Tag Archives: Eleanor Catton

Today in memorable opening paragraphs


The twelve men congregated int he smoking room of the Crown Hotel gave the impression of a party accidentally met. From the variety of their comportment and dress – frock coats, tailcoats, Norfolk jackets with buttons of horn, yellow moleskin, cambric and twill – they might have been twelve strangers on a railway car, each bound for a separate quarter of a city that possessed fog and tides enough to divide them; indeed, the studied isolation of each man as he pored over his paper, or leaned forward to tap his ashes into the grate, or placed the splay of his hand upon the baize to take his shot at billiards, conspired to form the very type of bodily silence that occurs, late in the evening, on a public railway – deadened here not by the slur and clunk of the coaches, but by the fat clatter of the rain.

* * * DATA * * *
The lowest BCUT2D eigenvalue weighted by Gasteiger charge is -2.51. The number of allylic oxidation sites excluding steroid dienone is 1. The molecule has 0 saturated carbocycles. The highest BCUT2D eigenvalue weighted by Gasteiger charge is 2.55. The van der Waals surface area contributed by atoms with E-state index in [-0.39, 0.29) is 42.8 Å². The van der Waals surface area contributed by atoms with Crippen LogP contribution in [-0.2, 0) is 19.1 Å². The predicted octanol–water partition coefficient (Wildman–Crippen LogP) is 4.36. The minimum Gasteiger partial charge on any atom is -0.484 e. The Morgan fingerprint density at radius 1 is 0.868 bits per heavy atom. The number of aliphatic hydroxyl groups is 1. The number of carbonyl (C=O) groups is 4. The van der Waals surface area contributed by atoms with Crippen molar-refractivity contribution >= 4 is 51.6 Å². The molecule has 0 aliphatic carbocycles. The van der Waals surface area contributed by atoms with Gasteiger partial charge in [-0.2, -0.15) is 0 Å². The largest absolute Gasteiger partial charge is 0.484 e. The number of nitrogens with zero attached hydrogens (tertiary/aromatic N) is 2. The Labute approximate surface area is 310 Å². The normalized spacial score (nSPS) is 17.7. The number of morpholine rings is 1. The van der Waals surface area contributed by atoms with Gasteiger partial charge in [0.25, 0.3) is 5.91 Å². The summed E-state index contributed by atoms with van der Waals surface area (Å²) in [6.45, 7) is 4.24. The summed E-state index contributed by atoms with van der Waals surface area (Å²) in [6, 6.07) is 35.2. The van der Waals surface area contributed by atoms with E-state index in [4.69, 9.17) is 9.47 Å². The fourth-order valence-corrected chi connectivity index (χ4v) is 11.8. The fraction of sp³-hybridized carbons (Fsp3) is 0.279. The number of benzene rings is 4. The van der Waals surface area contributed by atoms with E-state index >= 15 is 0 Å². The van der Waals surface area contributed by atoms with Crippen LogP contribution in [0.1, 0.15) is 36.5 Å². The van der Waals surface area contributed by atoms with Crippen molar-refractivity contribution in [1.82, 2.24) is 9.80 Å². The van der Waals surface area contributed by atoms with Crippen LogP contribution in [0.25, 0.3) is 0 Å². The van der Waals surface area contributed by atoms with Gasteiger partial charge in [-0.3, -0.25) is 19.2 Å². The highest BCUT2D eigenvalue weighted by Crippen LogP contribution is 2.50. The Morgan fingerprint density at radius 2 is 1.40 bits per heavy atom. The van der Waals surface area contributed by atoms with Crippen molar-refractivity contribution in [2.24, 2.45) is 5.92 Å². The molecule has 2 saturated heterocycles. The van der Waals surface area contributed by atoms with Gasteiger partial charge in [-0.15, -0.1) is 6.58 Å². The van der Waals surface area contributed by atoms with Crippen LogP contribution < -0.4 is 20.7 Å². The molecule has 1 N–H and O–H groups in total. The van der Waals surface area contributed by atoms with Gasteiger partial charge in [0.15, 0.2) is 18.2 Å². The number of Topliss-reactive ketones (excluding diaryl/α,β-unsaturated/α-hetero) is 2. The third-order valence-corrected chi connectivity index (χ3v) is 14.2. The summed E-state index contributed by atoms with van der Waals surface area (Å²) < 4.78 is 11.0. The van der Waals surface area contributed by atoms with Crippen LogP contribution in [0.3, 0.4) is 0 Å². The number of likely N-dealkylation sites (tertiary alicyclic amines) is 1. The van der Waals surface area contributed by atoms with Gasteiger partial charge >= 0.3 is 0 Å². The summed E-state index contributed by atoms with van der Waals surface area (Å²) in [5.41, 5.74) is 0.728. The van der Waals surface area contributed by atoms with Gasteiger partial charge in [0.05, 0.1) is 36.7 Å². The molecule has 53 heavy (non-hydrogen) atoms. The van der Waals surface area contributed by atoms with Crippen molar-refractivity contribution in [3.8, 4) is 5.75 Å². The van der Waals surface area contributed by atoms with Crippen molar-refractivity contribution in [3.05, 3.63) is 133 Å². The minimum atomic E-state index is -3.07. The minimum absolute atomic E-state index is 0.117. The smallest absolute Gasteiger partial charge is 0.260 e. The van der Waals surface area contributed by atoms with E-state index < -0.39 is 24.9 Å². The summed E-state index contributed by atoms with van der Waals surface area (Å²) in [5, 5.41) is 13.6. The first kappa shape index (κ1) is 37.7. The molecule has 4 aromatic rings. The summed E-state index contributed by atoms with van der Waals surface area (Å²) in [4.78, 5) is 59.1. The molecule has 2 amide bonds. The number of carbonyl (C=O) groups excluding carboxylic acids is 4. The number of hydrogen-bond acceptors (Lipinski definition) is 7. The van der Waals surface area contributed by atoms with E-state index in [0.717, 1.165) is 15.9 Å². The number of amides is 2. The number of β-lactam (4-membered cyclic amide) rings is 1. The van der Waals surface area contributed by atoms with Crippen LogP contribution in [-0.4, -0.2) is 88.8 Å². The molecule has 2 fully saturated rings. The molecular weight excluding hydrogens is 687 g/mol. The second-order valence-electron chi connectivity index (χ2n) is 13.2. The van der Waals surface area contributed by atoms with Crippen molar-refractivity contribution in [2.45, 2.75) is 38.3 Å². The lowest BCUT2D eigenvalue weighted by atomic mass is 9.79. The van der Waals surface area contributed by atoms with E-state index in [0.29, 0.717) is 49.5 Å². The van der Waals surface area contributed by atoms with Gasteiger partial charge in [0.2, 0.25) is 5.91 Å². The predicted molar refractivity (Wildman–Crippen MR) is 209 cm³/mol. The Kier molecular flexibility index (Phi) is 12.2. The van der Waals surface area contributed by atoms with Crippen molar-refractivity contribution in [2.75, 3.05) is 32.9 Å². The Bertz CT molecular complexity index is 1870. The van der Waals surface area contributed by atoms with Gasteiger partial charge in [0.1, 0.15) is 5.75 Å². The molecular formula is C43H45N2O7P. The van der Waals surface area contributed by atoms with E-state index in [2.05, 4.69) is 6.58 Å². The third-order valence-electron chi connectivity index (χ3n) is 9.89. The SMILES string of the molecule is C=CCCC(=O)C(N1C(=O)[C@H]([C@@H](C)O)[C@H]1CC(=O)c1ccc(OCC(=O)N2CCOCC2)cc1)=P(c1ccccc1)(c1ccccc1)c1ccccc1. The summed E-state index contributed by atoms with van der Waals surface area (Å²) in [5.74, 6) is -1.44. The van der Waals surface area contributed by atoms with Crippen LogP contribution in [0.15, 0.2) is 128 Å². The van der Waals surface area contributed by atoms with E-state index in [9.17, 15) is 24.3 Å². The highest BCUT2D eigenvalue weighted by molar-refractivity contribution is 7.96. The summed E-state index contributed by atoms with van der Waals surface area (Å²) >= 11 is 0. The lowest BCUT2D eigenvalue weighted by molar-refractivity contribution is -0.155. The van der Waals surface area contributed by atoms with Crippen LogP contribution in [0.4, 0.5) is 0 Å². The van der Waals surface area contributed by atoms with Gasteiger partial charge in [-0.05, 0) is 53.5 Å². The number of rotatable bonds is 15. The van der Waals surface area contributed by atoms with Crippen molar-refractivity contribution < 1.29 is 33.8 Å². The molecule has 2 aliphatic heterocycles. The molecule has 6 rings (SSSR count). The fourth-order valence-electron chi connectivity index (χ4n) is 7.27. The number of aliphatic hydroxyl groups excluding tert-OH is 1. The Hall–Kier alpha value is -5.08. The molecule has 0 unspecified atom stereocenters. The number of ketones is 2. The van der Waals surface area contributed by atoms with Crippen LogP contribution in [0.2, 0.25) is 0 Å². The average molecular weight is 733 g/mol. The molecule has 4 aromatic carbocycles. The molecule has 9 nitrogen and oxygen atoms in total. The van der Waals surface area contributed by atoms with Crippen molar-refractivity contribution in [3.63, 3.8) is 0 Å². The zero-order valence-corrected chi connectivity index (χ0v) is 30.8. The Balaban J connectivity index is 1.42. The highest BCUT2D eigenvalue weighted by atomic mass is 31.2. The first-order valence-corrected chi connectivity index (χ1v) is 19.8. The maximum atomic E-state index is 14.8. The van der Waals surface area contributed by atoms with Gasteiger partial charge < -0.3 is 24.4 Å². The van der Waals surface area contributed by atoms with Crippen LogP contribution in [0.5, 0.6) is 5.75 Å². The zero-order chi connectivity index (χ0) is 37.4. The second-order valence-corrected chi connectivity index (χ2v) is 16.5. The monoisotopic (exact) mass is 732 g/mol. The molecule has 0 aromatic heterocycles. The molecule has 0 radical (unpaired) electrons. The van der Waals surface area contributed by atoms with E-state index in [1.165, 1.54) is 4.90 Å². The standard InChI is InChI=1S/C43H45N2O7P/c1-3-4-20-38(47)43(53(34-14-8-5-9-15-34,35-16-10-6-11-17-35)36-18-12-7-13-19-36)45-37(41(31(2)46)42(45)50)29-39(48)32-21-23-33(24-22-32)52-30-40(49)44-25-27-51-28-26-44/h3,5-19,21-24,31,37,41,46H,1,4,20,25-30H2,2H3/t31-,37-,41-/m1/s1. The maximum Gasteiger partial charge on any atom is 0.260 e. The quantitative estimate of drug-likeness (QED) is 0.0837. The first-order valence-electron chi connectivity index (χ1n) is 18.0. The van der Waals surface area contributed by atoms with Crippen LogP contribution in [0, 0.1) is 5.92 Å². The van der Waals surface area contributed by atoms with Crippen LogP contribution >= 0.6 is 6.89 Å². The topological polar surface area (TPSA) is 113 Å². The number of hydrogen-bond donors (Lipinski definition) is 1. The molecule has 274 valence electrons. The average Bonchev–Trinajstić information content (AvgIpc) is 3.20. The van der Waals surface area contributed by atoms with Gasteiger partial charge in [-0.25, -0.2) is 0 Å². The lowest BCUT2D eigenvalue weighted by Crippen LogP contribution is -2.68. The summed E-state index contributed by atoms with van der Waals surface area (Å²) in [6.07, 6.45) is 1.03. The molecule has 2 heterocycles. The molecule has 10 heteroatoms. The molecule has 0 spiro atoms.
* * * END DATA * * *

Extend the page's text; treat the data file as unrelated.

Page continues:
The Luminaries, Eleanor Catton

I have been saving this one. I am going on a two week holiday shortly, so I’ve left the fattest book in my Kindle for the day I board the plane. Will I like it? It has a particular Victorian rhythm, if there is such a thing. I hope I’ll like it.


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